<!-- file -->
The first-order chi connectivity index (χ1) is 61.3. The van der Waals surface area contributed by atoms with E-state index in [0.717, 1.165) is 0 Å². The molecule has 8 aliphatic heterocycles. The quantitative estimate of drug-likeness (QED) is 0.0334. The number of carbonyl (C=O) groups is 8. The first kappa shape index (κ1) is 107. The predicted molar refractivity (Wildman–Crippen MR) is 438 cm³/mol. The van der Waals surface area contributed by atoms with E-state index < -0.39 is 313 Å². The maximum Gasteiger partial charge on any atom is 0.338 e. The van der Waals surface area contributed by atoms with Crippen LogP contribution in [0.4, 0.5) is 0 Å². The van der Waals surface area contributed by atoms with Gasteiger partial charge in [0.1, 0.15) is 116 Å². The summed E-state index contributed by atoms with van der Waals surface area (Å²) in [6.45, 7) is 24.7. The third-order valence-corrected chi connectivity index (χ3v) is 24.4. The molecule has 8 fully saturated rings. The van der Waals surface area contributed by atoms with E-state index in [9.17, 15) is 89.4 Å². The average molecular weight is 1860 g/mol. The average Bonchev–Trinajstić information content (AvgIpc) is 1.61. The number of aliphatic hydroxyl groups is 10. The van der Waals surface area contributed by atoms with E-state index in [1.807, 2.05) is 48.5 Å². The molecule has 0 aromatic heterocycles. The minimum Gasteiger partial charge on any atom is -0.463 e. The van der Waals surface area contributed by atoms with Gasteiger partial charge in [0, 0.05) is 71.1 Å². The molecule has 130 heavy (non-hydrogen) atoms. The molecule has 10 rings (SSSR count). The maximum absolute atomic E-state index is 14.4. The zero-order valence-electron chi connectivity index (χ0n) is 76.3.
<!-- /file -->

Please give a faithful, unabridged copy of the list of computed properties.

The first-order chi connectivity index (χ1) is 61.3. The van der Waals surface area contributed by atoms with E-state index in [0.717, 1.165) is 0 Å². The molecule has 8 aliphatic heterocycles. The quantitative estimate of drug-likeness (QED) is 0.0334. The number of carbonyl (C=O) groups is 8. The first kappa shape index (κ1) is 107. The predicted molar refractivity (Wildman–Crippen MR) is 438 cm³/mol. The van der Waals surface area contributed by atoms with E-state index < -0.39 is 313 Å². The maximum Gasteiger partial charge on any atom is 0.338 e. The van der Waals surface area contributed by atoms with Crippen LogP contribution in [0.4, 0.5) is 0 Å². The van der Waals surface area contributed by atoms with Gasteiger partial charge in [0.1, 0.15) is 116 Å². The summed E-state index contributed by atoms with van der Waals surface area (Å²) in [6.45, 7) is 24.7. The third-order valence-corrected chi connectivity index (χ3v) is 24.4. The molecule has 8 fully saturated rings. The van der Waals surface area contributed by atoms with E-state index in [9.17, 15) is 89.4 Å². The average molecular weight is 1860 g/mol. The average Bonchev–Trinajstić information content (AvgIpc) is 1.61. The number of aliphatic hydroxyl groups is 10. The van der Waals surface area contributed by atoms with E-state index in [1.807, 2.05) is 48.5 Å². The molecule has 0 aromatic heterocycles. The minimum Gasteiger partial charge on any atom is -0.463 e. The van der Waals surface area contributed by atoms with Gasteiger partial charge in [0, 0.05) is 71.1 Å². The molecule has 130 heavy (non-hydrogen) atoms. The molecule has 10 rings (SSSR count). The maximum absolute atomic E-state index is 14.4. The zero-order valence-electron chi connectivity index (χ0n) is 76.3.